In the first of a two part-feature, deputy editor Jo Cook looks at the performance of L&D teams.
You’ve all heard the accusations, around L&D’s lack of focus on performance in the business.
It’s not surprising: the 2017 Learning Transfer Research report shows that in Australia and the UK “28% of respondents feel they are seen as strategic advisors within their business. Moving to more of a strategic advisor role is seen by many as being critical to the future success of the L&D function.”
Yet the same report highlights that “learning is still limited at creating real change” with 67% of respondents reporting “less than 40% of learning is sustained into long term job performance improvement.”
It also paints a terrible picture of our industry by stating it’s finding that “in the UK only 11% of respondents have any kind of success evaluation to analyse the effects of training on job performance.” So perhaps the accusations are fair.
What’s your reality?
An important element to this discussion is context. In the 2017 Workplace Learning Report, LinkedIn Learning Solutions found that 330 of the 500 US and Canadian L&D professionals they surveyed were centralised in the organisation.
If you are a learning professional in a team within an organisation, when was the last time you asked what the business strategy was and how your team contributed towards that?
The remaining third were spread across HR or other operational departments. They also found that smaller organisations focused on technical skills whilst the larger organisations looked more at career development and soft skills.
So with this disparity in even where L&D teams are located we can’t make sweeping statements of a whole industry. We can only use the data (usually, but not always, from L&D managers) we have about the types and sizes of companies in the geographies that they represent to get an understanding of what is going on.
We also have to take into account that the learning industry is a people industry within a work industry. There’s a lot of breadth to what we do.
The 2017 Workplace Learning Report showed that less than a quarter of respondents were “willing to recommend their program to peers. Perhaps connected to this is the fact that only 60% said L&D leaders have a seat at the table with their C-suite.”
Are these two facts causally related? If you think that your learning programme isn’t very good, is that related to your own standards of work or the amount of decision making you can perform in your own role? Or is it related to the bigger issues of the technology available to you, resources of budget and time, which might well be the role of the L&D manager or further up that chain?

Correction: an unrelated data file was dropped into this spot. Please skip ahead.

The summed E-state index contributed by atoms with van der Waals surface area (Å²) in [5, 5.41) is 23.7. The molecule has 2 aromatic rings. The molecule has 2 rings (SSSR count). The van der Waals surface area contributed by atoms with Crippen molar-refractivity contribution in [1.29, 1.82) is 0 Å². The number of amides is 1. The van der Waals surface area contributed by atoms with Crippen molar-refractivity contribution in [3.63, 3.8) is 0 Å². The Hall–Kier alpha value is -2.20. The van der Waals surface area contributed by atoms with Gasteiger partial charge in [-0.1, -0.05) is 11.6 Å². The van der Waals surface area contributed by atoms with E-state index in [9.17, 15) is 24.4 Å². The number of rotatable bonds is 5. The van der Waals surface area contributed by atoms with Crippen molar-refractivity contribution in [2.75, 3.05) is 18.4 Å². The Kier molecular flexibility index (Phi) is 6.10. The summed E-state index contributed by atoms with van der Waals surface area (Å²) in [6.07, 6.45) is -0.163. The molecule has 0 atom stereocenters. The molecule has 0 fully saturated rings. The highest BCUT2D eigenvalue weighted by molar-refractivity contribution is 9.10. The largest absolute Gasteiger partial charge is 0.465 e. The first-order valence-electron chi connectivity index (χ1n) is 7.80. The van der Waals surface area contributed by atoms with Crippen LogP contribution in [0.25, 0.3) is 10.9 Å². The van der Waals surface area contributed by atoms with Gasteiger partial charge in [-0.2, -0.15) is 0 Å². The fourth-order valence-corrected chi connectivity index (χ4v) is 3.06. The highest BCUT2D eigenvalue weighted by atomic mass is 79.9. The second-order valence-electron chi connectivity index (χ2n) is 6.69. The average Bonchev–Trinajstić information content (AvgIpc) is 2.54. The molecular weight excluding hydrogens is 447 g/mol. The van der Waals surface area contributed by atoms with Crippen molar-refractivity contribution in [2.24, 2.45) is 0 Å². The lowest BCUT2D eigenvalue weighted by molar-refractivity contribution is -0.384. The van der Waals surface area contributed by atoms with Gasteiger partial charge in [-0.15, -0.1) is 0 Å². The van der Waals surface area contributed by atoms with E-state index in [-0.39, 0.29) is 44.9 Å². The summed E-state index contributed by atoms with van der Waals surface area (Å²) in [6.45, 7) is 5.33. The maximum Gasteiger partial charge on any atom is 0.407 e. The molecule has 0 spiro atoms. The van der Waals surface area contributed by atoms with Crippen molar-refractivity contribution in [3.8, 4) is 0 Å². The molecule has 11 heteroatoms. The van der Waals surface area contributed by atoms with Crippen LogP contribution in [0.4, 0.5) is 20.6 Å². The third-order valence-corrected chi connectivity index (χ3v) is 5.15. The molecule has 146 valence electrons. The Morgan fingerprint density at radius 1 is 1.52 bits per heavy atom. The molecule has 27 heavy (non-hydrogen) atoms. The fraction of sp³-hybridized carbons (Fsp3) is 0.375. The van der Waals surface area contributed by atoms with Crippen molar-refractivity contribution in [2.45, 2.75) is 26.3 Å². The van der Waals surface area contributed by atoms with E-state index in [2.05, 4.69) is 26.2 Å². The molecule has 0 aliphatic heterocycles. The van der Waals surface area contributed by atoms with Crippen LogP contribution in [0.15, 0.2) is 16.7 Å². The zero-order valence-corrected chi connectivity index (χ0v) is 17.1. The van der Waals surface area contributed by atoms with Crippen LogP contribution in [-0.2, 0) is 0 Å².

The challenges section of the report will also be very familiar, with answers around budget, ROI, buy-in and data being things that are often shared in the L&D rhetoric. At least ‘aligning to the company’s overall strategy’ is in the list, though it’s fifth out of 11 challenges.
Where is the business focus?
The report also asked what the main objectives of the company’s L&D strategy was, with answers including “develop managers and leaders” and “train all employees globally in one cohesive way”. But is this question shooting ourselves in our L&D foot? Should we not be asking how L&D are supporting the business objectives?
If you are a learning professional in a team within an organisation, rather than a vendor, when was the last time you asked what the business strategy was and how your team contributed towards that? And if you are any kind of consultant and vendor how do you know what the business objectives are and how the teams you are working with support that?
“What are the top ways you measure the success of L&D at your company?” is the last section of this report I’m going to focus on here. I’m shocked at the results. Out of the 14 answers, five of them are a version of “bums on seats” and five of them are a version of “happy sheets”.
Not one of the answers was anything to do with the performance of people in the organisation or the business drivers. This is something that frustrated me during the TJ Awards judging, how little focus on the business impact there was in the applications. You can read more in my magazine column.
Jo Cook will be on the panel for GoodPractice’s live podcast ‘L&D: What’s the state of the nation?’ recording on the evening of day one of the CIPD L&D conference 2018. Register for a free ticket here.
About the author
Jo Cook is deputy editor of TJ.